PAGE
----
by Andrew Faust
Riparian technically means any place where land meets water. These zones are the last stand for water ecology. When streams, rivers, ponds, and lakes are devoid of a diversified tree community along their banks, they are ecologically impaired. To have a historically informed perspective, you must remember that prior to colonial contact all the waterways in the New World were densely forested.
|A well-maintained riparian zone.|
In order to grasp the reasons for disturbance along streams and rivers you must look at the entire drainage basin that flows into that waterway during a rain event. The further downstream you are and the more denuded the upland landscape of that waterway is, the less effective your stream re-vegetation work will be. In order to solve systemic water hydrology realities, you have to start at the headwaters of the waterway and reforest the edge within at least 150 feet, ideally more like 500 feet. Any less than 150 is a token gesture that will be ecologically insignificant. These areas have come to be called buffer zones because they can slow high petro-chemical pollution loads from inundating the waterways. According to the EPA, the single largest source of nonpoint pollution (i.e. pollution that comes from many diffuse sources, carried by water moving over and through the ground) in the U.S. is agricultural runoff.
Silt and sediment are the two worst forms of water pollution nationwide, according to the EPA, and riparian zones significantly help to mitigate them from getting into our waterways.
Ashokan Watershed Stream Managment Program Awards Funding
Locally, the Cornell Cooperative Extension of Ulster County, the DEP, and the county’s Soil and Water Conservation District have collaborated to form the Ashokan Watershed Stream Program (AWSMP). According to their website, “the program aims to improve stream stability and reduce erosion threats to water quality and infrastructure, mitigate potential damage from flooding, and enhance aquatic and riparian habitat.”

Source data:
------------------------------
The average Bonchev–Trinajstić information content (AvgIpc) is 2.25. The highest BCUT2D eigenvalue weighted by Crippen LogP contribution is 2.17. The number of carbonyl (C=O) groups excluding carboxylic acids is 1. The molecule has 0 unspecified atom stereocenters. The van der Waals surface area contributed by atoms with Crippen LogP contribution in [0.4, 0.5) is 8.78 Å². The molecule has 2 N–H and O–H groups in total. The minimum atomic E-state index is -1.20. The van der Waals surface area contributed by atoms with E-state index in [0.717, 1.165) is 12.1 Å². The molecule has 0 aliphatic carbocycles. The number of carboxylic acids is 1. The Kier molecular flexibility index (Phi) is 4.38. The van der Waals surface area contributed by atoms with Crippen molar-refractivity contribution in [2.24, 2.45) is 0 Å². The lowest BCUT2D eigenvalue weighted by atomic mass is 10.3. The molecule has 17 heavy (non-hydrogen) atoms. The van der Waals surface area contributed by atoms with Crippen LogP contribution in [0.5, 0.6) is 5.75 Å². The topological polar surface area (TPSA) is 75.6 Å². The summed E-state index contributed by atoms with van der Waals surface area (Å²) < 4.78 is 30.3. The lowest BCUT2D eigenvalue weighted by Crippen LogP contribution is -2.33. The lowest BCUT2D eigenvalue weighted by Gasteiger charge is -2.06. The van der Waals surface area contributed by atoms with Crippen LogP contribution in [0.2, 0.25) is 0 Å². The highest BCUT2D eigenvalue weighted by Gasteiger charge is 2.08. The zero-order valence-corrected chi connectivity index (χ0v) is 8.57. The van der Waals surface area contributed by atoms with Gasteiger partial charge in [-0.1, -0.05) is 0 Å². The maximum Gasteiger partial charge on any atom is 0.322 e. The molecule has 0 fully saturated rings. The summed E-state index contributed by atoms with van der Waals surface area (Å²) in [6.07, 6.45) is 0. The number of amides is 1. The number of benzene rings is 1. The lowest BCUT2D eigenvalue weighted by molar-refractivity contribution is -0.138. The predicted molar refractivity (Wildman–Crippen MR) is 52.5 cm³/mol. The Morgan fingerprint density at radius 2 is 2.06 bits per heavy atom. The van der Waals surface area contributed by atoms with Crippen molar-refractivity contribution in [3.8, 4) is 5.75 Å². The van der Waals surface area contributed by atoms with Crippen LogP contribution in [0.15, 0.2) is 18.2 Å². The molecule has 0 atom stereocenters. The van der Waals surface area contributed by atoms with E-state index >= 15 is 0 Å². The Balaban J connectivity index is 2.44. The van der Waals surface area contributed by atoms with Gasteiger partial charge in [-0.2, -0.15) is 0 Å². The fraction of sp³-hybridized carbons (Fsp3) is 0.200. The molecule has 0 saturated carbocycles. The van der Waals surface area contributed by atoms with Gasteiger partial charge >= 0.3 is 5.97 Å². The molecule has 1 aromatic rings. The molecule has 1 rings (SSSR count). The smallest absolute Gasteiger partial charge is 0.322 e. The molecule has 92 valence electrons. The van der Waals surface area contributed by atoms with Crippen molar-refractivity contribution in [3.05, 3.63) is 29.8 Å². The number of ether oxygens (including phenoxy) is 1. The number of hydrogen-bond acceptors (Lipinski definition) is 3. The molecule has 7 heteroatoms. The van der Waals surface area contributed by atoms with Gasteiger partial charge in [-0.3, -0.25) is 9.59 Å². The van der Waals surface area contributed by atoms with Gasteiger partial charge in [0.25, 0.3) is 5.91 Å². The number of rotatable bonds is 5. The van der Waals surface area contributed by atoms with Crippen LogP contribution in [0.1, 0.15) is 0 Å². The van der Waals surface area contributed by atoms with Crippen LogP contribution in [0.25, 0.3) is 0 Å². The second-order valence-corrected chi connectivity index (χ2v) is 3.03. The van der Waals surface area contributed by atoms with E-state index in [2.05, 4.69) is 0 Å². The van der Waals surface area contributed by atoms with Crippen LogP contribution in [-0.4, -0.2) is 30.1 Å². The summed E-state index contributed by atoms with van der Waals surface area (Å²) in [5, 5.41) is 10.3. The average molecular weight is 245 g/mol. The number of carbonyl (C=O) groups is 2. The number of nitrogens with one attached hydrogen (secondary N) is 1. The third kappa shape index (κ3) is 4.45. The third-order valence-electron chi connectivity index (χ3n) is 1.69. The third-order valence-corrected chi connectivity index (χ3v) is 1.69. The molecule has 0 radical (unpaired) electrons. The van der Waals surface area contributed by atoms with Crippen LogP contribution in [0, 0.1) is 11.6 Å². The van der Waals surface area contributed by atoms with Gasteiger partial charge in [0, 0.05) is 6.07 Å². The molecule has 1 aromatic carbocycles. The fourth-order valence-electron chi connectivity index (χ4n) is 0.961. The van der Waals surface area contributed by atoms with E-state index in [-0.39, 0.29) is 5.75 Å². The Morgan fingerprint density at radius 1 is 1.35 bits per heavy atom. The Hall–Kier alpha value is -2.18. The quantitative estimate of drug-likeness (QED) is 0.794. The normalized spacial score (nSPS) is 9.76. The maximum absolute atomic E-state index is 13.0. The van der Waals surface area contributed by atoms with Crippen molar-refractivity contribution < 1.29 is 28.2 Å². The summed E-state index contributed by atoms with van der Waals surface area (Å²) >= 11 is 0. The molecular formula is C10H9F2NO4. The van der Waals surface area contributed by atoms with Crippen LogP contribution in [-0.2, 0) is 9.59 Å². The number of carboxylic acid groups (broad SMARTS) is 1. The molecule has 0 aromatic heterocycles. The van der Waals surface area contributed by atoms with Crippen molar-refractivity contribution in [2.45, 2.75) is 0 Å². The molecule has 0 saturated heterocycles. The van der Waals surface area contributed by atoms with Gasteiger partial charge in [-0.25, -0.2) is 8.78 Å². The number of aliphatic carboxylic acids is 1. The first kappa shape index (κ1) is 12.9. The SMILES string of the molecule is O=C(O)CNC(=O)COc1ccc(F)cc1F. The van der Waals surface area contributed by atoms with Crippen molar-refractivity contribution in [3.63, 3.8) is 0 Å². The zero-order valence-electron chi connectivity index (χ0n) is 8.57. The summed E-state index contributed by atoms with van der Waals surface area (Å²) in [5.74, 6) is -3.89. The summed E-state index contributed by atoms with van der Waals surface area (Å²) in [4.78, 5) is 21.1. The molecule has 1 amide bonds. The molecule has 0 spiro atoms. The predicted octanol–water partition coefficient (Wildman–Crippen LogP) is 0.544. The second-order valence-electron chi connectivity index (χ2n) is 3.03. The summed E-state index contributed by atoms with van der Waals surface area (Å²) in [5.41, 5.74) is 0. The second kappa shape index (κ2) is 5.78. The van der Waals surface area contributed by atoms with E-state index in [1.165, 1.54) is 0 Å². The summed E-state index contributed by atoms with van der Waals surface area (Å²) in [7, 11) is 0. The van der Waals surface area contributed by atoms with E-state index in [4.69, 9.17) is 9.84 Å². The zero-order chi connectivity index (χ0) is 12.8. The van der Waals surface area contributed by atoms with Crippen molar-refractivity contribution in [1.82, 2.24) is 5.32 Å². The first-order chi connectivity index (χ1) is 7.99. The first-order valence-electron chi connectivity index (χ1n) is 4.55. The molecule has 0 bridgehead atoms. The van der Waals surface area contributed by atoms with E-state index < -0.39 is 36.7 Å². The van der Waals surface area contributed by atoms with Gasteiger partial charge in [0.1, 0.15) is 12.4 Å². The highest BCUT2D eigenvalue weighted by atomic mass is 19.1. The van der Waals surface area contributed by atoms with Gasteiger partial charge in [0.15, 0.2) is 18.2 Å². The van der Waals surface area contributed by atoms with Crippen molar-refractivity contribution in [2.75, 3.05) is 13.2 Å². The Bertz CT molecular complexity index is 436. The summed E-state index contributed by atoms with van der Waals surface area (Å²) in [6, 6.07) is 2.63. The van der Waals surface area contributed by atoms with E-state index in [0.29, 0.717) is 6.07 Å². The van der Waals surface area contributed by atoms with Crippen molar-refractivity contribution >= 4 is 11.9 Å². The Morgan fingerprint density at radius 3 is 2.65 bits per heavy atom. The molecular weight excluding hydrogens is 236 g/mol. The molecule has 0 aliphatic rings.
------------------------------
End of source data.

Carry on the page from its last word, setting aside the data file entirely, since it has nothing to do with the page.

The Ashokan Watershed Stream Management Program (AWSMP) has awarded $195,840 to support four stream management projects in the Towns of Shandaken and Olive. The Stream Management Implementation Fund is administered by Cornell Cooperative Extension of Ulster County. New project awards include:
•The Ulster County Department of Public Works is awarded $63,000 to engineer and design a streambank stabilization project along County Route 42 in the Town of Olive.
•The Town of Shandaken is awarded $90,000 to complete design and construction of streambed grade control in Fox Hollow Creek at the Town’s Herdman Road bridge.
•The Catskill Center for Conservation and Development is awarded $9,000 to construct a riparian pollinator’s demonstration garden at the Maurice D. Hinchey Catskill Interpretive Center.
•The Ashokan Center is awarded $33,840 to develop a Riparian Rangers After School Enrichment Program for seventh and eighth graders of the Onteora School District.
The AWSMP awards grants annually to municipalities, government agencies, nonprofit organizations, and educational institutions on a competitive basis. The grants allow communities to address the highest priority needs identified in stream management and flood hazard mitigation plans. Since 2009, the AWSMP has awarded $2.3 million for stream management implementation projects in the Ashokan watershed.
The efforts in the Ashokan are a great start—a decade ago, no one even was talking about re-vegetating riparian zones. However, from a permaculture perspective, the program lacks comprehensive analysis and a model that addresses the whole watershed from the top down.
Also, these projects should be paying attention to endemic (specific to the place) ecological communities and inter-planting them with nut trees—American Chestnut, Hazelnut, and Hickory—and fruits like paw paw and persimmon that are native and edible. As an eco-idealist, I posit that ecology for ecology’s sake is actually misanthropic, as it sees people as a problem. Many people want to create a voyeuristic version of nature where we, the general public, just look at it. The more rewarding and sustainable approach would be to create an ecology from which we can actually harvest super nutritious food, fiber, building materials, and medicine.
Culturally we still suffer from idea that ecology and economy are mutually exclusive, meaning you can not protect ecological health and get a harvest. If we are to shift from a culture that is prematurely killing itself in preventable and inglorious ways from our addiction to toxic materials to a culture that is using local natural resources to provide more of its material and energy needs, we must evolve. We must evolve past the antiquated question of what to reforest rivers and streams with to a utilitarian and ecological assemblage of plant communities—creating landscapes of posterity for future generations to inherit and appreciate our forward-thinking legacy of abundance!
Since 2008, Adrew has run a permaculture design consultation business, The Center for Bioregional Living, in Ellenville, NY with his partner Adriana Magana as a pilot campus for his students, clients, and baby daughter Juniper. Learn more at https://www.facebook.com/permaculturenewyork.